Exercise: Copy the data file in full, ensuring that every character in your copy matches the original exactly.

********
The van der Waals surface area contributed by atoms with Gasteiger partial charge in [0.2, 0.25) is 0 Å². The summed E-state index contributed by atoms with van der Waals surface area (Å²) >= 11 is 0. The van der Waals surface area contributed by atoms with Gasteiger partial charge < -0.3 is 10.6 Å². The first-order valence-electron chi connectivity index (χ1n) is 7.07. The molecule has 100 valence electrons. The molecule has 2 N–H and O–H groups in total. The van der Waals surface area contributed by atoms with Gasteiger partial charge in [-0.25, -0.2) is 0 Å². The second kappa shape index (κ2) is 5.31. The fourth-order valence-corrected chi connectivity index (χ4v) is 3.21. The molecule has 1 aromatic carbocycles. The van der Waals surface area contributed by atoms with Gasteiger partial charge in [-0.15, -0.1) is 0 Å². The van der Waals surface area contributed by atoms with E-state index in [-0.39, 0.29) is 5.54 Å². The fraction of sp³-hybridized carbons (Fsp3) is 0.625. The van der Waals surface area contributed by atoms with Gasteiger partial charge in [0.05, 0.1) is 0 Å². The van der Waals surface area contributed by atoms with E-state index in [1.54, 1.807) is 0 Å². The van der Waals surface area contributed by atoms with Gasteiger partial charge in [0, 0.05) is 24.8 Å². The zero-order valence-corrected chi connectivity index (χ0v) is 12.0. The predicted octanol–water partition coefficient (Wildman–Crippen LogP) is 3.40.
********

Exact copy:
The van der Waals surface area contributed by atoms with Gasteiger partial charge in [0.2, 0.25) is 0 Å². The summed E-state index contributed by atoms with van der Waals surface area (Å²) >= 11 is 0. The van der Waals surface area contributed by atoms with Gasteiger partial charge < -0.3 is 10.6 Å². The first-order valence-electron chi connectivity index (χ1n) is 7.07. The molecule has 100 valence electrons. The molecule has 2 N–H and O–H groups in total. The van der Waals surface area contributed by atoms with Gasteiger partial charge in [-0.25, -0.2) is 0 Å². The second kappa shape index (κ2) is 5.31. The fourth-order valence-corrected chi connectivity index (χ4v) is 3.21. The molecule has 1 aromatic carbocycles. The van der Waals surface area contributed by atoms with Gasteiger partial charge in [-0.15, -0.1) is 0 Å². The van der Waals surface area contributed by atoms with E-state index in [-0.39, 0.29) is 5.54 Å². The fraction of sp³-hybridized carbons (Fsp3) is 0.625. The van der Waals surface area contributed by atoms with Gasteiger partial charge in [0.05, 0.1) is 0 Å². The van der Waals surface area contributed by atoms with E-state index in [1.54, 1.807) is 0 Å². The van der Waals surface area contributed by atoms with Gasteiger partial charge in [0, 0.05) is 24.8 Å². The zero-order valence-corrected chi connectivity index (χ0v) is 12.0. The predicted octanol–water partition coefficient (Wildman–Crippen LogP) is 3.40.